Virginia Tech > College of Science > Physics Dept > Tatsu Takeuchi > Special Relativity > Lecture Notes > Section 4
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4. Newton's Second Law

Newton's second law is an example of a law that is valid in all inertial frames. It says that if a force F is acting on an object of mass m, then its acceleration is proportional to F but inverse proportional to m. In other words

  1. the heavier the object is the harder it is to accelerate, and
  2. the harder you push the larger the acceleration will be.
Expressed as an equation, this would be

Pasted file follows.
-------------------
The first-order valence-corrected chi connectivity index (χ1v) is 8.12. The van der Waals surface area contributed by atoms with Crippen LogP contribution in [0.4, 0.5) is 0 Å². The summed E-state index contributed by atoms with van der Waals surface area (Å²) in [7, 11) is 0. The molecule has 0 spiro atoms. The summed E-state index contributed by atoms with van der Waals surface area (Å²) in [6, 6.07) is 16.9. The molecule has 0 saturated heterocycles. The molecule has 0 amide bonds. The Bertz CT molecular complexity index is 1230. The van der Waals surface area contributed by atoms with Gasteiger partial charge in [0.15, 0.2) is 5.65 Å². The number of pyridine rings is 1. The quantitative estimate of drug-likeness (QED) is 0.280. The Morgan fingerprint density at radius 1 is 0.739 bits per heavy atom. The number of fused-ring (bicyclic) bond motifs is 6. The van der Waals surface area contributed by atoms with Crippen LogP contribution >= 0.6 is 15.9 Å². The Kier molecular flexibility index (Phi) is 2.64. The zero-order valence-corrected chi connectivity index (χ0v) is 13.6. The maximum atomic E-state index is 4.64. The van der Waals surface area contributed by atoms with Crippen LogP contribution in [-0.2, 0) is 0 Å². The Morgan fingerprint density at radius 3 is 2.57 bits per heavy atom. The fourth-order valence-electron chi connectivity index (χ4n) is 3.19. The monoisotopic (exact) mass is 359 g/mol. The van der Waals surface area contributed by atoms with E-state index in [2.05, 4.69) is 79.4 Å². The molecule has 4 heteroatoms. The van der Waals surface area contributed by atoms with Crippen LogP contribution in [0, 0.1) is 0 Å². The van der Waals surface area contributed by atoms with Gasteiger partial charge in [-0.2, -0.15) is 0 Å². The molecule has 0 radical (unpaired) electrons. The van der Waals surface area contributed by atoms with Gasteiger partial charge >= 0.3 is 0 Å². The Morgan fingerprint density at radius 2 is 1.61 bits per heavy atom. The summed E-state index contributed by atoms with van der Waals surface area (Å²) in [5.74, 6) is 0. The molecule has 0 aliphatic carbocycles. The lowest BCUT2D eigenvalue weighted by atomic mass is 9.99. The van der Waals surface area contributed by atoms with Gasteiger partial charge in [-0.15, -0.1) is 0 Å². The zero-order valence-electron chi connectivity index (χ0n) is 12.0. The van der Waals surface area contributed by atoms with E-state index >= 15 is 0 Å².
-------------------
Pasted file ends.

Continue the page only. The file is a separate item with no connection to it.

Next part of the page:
F = ma.

It is easy to see that if the law is correct in inertial frame A, then it is also correct in another inertial frame B.

This is because the relation

x' = x - vt,         t' = t

implies that the velocities of objects observed in frames A and B are related by

u' = u - v

which means that the acceleration is the same in both frames:

a' = a.

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